When selling a property, the conveyancing process takes between 8 and 12 weeks to complete. If you have a cash buyer or are not part of the property chain, then the conveyancing process is more likely to take less time. When dealing with transactions such as leasehold properties, the process may be subject to longer wait times.

The conveyancing process for selling a house can take less time than when buying as there are fewer stages to follow.

The main stage for the seller's conveyancer is putting together the paperwork and then answering any enquiries. If this stage can be undertaken quickly, then it will help with the speed of the transaction.

Conveyancing Fees for Selling

The average conveyancing fee for selling a freehold property is £1,690 including VAT at the UK average house price of £277,000. This cost includes legal fees, disbursements, and other extra fees.

However, there are different scenarios that may impact the total conveyancing fee cost. One example is if you sell a leasehold property and remortgage. This can increase your fees to approximately £2,333 including VAT. This cost includes the average legal fee cost with added average remortgage cost.

Another scenario to bear in mind is when selling a freehold property and transferring equity. This costs an average of£1,888 including VAT. This includes average legal fees and disbursement costs with added costs for transferring equity.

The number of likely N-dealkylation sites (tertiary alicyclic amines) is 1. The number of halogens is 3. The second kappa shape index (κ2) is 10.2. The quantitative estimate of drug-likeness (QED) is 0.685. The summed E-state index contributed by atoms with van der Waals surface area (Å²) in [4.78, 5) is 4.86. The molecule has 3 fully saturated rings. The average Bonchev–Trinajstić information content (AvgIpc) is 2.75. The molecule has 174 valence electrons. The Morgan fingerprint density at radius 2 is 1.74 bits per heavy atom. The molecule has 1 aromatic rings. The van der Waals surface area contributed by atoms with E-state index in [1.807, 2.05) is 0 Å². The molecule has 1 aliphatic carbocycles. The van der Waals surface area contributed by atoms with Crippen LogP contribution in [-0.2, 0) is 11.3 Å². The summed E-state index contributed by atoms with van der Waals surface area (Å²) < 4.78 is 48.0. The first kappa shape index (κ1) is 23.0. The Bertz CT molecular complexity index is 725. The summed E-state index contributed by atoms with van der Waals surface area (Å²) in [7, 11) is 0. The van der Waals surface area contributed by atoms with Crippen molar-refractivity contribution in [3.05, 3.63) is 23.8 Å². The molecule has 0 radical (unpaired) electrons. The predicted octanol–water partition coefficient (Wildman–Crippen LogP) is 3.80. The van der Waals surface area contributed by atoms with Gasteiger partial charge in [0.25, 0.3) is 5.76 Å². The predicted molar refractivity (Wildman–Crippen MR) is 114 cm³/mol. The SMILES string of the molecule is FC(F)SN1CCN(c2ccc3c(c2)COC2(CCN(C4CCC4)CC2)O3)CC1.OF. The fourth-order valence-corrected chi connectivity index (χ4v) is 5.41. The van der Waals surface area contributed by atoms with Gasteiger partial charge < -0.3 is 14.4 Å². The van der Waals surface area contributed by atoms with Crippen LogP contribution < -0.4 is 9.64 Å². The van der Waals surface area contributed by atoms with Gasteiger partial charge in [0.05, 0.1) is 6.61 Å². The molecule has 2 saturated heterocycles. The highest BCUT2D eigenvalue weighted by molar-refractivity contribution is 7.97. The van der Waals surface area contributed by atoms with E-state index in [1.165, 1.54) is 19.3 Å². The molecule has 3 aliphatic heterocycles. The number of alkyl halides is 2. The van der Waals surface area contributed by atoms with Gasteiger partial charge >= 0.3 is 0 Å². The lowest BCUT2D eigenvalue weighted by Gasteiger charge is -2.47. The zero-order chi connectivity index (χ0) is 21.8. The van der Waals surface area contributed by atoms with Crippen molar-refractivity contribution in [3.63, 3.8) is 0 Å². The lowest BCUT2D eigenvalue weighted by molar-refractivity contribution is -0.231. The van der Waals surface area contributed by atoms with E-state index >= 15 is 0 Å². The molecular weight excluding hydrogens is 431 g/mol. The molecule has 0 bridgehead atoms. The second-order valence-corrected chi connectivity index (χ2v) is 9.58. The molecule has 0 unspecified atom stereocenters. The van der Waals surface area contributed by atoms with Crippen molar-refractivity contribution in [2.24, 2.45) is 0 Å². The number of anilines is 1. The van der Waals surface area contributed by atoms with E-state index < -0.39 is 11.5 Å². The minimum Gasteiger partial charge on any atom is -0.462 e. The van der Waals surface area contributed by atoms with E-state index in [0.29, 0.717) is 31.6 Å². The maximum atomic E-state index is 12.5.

Compare Local Conveyancers

Speak to Accredited Conveyancers & Save Today!

Finding a Conveyancer

We have a network of conveyancers who are ready to help you with your house sale. You can compare quotes for up to 5 licensed conveyancers and save on your conveyancing fees.

Nicola Ryan

Written by Nicola Ryan

Nicola focusses on all things moving house at Compare My Move where she writes articles for the advice centre, guiding users through everything they need to know about moving house.

Gareth Brooks

Reviewed by Gareth Brooks

Solicitor and Partner, RMNJ Solicitors

With 19 years of experience in the residential conveyancing industry, Gareth Brooks is a partner and head of management for the conveyancing department at RMNJ Solicitors.

Compare and Save on Your Move

Save 70% off the Cost of Your House Move Today!